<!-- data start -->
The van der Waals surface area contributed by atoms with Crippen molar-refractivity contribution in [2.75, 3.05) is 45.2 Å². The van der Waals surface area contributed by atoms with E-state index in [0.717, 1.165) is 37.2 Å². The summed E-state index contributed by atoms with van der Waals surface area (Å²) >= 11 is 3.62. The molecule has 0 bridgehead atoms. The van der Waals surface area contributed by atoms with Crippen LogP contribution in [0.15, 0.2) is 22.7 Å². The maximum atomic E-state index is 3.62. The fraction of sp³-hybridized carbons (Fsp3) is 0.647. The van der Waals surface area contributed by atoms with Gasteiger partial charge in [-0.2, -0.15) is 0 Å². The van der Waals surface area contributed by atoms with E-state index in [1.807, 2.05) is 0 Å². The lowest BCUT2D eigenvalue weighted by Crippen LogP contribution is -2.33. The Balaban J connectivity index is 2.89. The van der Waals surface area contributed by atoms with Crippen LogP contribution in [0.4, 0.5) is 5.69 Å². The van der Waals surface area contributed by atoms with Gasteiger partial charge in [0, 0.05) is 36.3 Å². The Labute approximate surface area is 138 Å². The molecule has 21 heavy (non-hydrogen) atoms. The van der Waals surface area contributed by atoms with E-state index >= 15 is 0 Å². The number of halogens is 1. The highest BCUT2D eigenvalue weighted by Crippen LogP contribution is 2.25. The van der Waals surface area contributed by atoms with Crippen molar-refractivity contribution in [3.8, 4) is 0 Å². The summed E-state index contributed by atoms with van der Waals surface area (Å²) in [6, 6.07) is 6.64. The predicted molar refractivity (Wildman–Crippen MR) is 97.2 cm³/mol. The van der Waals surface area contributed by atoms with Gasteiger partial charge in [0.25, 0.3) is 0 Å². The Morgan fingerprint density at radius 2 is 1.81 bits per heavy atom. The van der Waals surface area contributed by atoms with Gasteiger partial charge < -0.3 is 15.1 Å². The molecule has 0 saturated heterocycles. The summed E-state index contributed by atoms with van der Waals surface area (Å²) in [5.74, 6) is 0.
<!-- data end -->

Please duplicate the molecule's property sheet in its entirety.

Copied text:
The van der Waals surface area contributed by atoms with Crippen molar-refractivity contribution in [2.75, 3.05) is 45.2 Å². The van der Waals surface area contributed by atoms with E-state index in [0.717, 1.165) is 37.2 Å². The summed E-state index contributed by atoms with van der Waals surface area (Å²) >= 11 is 3.62. The molecule has 0 bridgehead atoms. The van der Waals surface area contributed by atoms with Crippen LogP contribution in [0.15, 0.2) is 22.7 Å². The maximum atomic E-state index is 3.62. The fraction of sp³-hybridized carbons (Fsp3) is 0.647. The van der Waals surface area contributed by atoms with Gasteiger partial charge in [-0.2, -0.15) is 0 Å². The van der Waals surface area contributed by atoms with E-state index in [1.807, 2.05) is 0 Å². The lowest BCUT2D eigenvalue weighted by Crippen LogP contribution is -2.33. The Balaban J connectivity index is 2.89. The van der Waals surface area contributed by atoms with Crippen LogP contribution in [0.4, 0.5) is 5.69 Å². The van der Waals surface area contributed by atoms with Gasteiger partial charge in [0, 0.05) is 36.3 Å². The Labute approximate surface area is 138 Å². The molecule has 21 heavy (non-hydrogen) atoms. The van der Waals surface area contributed by atoms with E-state index >= 15 is 0 Å². The number of halogens is 1. The highest BCUT2D eigenvalue weighted by Crippen LogP contribution is 2.25. The van der Waals surface area contributed by atoms with Crippen molar-refractivity contribution in [3.8, 4) is 0 Å². The summed E-state index contributed by atoms with van der Waals surface area (Å²) in [6, 6.07) is 6.64. The predicted molar refractivity (Wildman–Crippen MR) is 97.2 cm³/mol. The van der Waals surface area contributed by atoms with Gasteiger partial charge in [0.25, 0.3) is 0 Å². The Morgan fingerprint density at radius 2 is 1.81 bits per heavy atom. The van der Waals surface area contributed by atoms with Gasteiger partial charge < -0.3 is 15.1 Å². The molecule has 0 saturated heterocycles. The summed E-state index contributed by atoms with van der Waals surface area (Å²) in [5.74, 6) is 0.